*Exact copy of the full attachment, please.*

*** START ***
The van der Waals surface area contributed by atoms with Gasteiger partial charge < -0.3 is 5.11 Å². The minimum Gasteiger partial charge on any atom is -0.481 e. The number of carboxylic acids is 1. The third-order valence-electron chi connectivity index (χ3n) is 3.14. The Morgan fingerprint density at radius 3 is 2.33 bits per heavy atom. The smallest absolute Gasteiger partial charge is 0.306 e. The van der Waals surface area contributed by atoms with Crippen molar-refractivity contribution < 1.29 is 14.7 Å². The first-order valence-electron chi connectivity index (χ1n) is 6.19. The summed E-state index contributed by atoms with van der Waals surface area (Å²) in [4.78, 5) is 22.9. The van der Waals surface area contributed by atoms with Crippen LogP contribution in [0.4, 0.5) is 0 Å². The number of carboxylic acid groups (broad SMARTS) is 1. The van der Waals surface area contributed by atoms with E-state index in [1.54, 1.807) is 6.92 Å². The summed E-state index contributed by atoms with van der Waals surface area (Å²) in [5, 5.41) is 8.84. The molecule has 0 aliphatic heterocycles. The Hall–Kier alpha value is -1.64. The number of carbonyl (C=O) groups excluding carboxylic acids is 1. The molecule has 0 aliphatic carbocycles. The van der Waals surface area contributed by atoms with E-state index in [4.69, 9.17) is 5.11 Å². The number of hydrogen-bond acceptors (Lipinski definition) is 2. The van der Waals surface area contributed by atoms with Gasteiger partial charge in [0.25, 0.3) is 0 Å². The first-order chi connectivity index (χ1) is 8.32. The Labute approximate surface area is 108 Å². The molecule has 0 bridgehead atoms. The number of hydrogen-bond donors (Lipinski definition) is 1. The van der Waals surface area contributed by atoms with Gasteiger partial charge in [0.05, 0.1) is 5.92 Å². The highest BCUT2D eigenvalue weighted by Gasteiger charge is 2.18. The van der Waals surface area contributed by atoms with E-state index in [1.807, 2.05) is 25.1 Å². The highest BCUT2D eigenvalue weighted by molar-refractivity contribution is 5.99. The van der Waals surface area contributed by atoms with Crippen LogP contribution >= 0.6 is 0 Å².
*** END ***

The van der Waals surface area contributed by atoms with Gasteiger partial charge < -0.3 is 5.11 Å². The minimum Gasteiger partial charge on any atom is -0.481 e. The number of carboxylic acids is 1. The third-order valence-electron chi connectivity index (χ3n) is 3.14. The Morgan fingerprint density at radius 3 is 2.33 bits per heavy atom. The smallest absolute Gasteiger partial charge is 0.306 e. The van der Waals surface area contributed by atoms with Crippen molar-refractivity contribution < 1.29 is 14.7 Å². The first-order valence-electron chi connectivity index (χ1n) is 6.19. The summed E-state index contributed by atoms with van der Waals surface area (Å²) in [4.78, 5) is 22.9. The van der Waals surface area contributed by atoms with Crippen LogP contribution in [0.4, 0.5) is 0 Å². The number of carboxylic acid groups (broad SMARTS) is 1. The van der Waals surface area contributed by atoms with E-state index in [1.54, 1.807) is 6.92 Å². The summed E-state index contributed by atoms with van der Waals surface area (Å²) in [5, 5.41) is 8.84. The molecule has 0 aliphatic heterocycles. The Hall–Kier alpha value is -1.64. The number of carbonyl (C=O) groups excluding carboxylic acids is 1. The molecule has 0 aliphatic carbocycles. The van der Waals surface area contributed by atoms with E-state index in [4.69, 9.17) is 5.11 Å². The number of hydrogen-bond acceptors (Lipinski definition) is 2. The van der Waals surface area contributed by atoms with Gasteiger partial charge in [0.25, 0.3) is 0 Å². The first-order chi connectivity index (χ1) is 8.32. The Labute approximate surface area is 108 Å². The molecule has 0 bridgehead atoms. The number of hydrogen-bond donors (Lipinski definition) is 1. The van der Waals surface area contributed by atoms with Gasteiger partial charge in [0.05, 0.1) is 5.92 Å². The highest BCUT2D eigenvalue weighted by Gasteiger charge is 2.18. The van der Waals surface area contributed by atoms with E-state index in [1.807, 2.05) is 25.1 Å². The highest BCUT2D eigenvalue weighted by molar-refractivity contribution is 5.99. The van der Waals surface area contributed by atoms with Crippen LogP contribution >= 0.6 is 0 Å².